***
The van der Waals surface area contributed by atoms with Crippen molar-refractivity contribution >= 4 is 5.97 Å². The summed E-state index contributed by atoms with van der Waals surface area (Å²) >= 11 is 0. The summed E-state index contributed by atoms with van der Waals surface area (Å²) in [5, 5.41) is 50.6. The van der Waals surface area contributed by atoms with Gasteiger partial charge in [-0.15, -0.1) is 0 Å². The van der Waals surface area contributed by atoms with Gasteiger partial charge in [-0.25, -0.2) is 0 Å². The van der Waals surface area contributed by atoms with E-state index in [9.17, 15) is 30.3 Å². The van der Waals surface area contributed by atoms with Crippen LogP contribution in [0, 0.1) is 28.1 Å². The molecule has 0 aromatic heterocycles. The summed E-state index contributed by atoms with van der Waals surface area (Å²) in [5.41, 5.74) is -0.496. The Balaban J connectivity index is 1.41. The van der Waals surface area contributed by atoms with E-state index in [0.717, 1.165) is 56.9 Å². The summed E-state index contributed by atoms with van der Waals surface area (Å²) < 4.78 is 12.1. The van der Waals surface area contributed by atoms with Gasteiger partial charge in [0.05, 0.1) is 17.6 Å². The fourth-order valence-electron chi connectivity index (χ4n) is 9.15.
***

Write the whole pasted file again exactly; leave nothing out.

The van der Waals surface area contributed by atoms with Crippen molar-refractivity contribution >= 4 is 5.97 Å². The summed E-state index contributed by atoms with van der Waals surface area (Å²) >= 11 is 0. The summed E-state index contributed by atoms with van der Waals surface area (Å²) in [5, 5.41) is 50.6. The van der Waals surface area contributed by atoms with Gasteiger partial charge in [-0.15, -0.1) is 0 Å². The van der Waals surface area contributed by atoms with Gasteiger partial charge in [-0.25, -0.2) is 0 Å². The van der Waals surface area contributed by atoms with E-state index in [9.17, 15) is 30.3 Å². The van der Waals surface area contributed by atoms with Crippen LogP contribution in [0, 0.1) is 28.1 Å². The molecule has 0 aromatic heterocycles. The summed E-state index contributed by atoms with van der Waals surface area (Å²) in [5.41, 5.74) is -0.496. The Balaban J connectivity index is 1.41. The van der Waals surface area contributed by atoms with E-state index in [0.717, 1.165) is 56.9 Å². The summed E-state index contributed by atoms with van der Waals surface area (Å²) < 4.78 is 12.1. The van der Waals surface area contributed by atoms with Gasteiger partial charge in [0.05, 0.1) is 17.6 Å². The fourth-order valence-electron chi connectivity index (χ4n) is 9.15.